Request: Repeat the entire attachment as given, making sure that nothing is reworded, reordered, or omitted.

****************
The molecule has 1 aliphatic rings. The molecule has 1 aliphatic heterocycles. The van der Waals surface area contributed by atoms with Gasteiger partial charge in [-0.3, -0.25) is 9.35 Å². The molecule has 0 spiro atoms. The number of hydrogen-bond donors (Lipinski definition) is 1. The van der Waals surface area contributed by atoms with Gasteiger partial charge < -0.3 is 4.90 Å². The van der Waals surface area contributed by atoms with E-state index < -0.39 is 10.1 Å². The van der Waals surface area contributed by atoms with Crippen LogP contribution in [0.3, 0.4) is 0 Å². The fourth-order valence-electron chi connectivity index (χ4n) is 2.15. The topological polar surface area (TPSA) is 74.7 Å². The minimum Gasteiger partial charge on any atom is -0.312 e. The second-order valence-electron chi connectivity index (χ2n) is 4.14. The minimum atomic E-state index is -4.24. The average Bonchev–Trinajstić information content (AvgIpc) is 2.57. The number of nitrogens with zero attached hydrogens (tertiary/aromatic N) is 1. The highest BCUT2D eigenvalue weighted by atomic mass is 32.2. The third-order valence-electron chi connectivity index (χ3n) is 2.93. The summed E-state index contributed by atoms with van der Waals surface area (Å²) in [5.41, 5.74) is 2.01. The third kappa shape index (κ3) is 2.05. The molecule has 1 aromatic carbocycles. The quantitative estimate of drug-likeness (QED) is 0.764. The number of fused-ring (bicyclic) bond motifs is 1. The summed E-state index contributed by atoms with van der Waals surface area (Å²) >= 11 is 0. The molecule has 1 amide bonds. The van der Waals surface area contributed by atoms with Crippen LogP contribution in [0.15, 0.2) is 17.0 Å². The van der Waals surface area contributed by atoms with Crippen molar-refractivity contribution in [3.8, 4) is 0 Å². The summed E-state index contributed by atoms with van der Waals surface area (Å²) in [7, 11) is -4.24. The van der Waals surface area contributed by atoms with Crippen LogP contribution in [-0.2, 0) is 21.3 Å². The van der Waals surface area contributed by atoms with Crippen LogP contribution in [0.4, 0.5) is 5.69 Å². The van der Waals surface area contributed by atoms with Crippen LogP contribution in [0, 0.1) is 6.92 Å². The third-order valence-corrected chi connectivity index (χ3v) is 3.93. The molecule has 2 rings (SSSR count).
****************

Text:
The molecule has 1 aliphatic rings. The molecule has 1 aliphatic heterocycles. The van der Waals surface area contributed by atoms with Gasteiger partial charge in [-0.3, -0.25) is 9.35 Å². The molecule has 0 spiro atoms. The number of hydrogen-bond donors (Lipinski definition) is 1. The van der Waals surface area contributed by atoms with Gasteiger partial charge < -0.3 is 4.90 Å². The van der Waals surface area contributed by atoms with E-state index < -0.39 is 10.1 Å². The van der Waals surface area contributed by atoms with Crippen LogP contribution in [0.3, 0.4) is 0 Å². The fourth-order valence-electron chi connectivity index (χ4n) is 2.15. The topological polar surface area (TPSA) is 74.7 Å². The minimum Gasteiger partial charge on any atom is -0.312 e. The second-order valence-electron chi connectivity index (χ2n) is 4.14. The minimum atomic E-state index is -4.24. The average Bonchev–Trinajstić information content (AvgIpc) is 2.57. The number of nitrogens with zero attached hydrogens (tertiary/aromatic N) is 1. The highest BCUT2D eigenvalue weighted by atomic mass is 32.2. The third-order valence-electron chi connectivity index (χ3n) is 2.93. The summed E-state index contributed by atoms with van der Waals surface area (Å²) in [5.41, 5.74) is 2.01. The third kappa shape index (κ3) is 2.05. The molecule has 1 aromatic carbocycles. The quantitative estimate of drug-likeness (QED) is 0.764. The number of fused-ring (bicyclic) bond motifs is 1. The summed E-state index contributed by atoms with van der Waals surface area (Å²) >= 11 is 0. The molecule has 1 amide bonds. The van der Waals surface area contributed by atoms with Crippen LogP contribution in [0.15, 0.2) is 17.0 Å². The van der Waals surface area contributed by atoms with Crippen molar-refractivity contribution in [3.8, 4) is 0 Å². The summed E-state index contributed by atoms with van der Waals surface area (Å²) in [7, 11) is -4.24. The van der Waals surface area contributed by atoms with Crippen LogP contribution in [-0.2, 0) is 21.3 Å². The van der Waals surface area contributed by atoms with Crippen LogP contribution in [0.4, 0.5) is 5.69 Å². The van der Waals surface area contributed by atoms with Crippen LogP contribution in [0, 0.1) is 6.92 Å². The third-order valence-corrected chi connectivity index (χ3v) is 3.93. The molecule has 2 rings (SSSR count).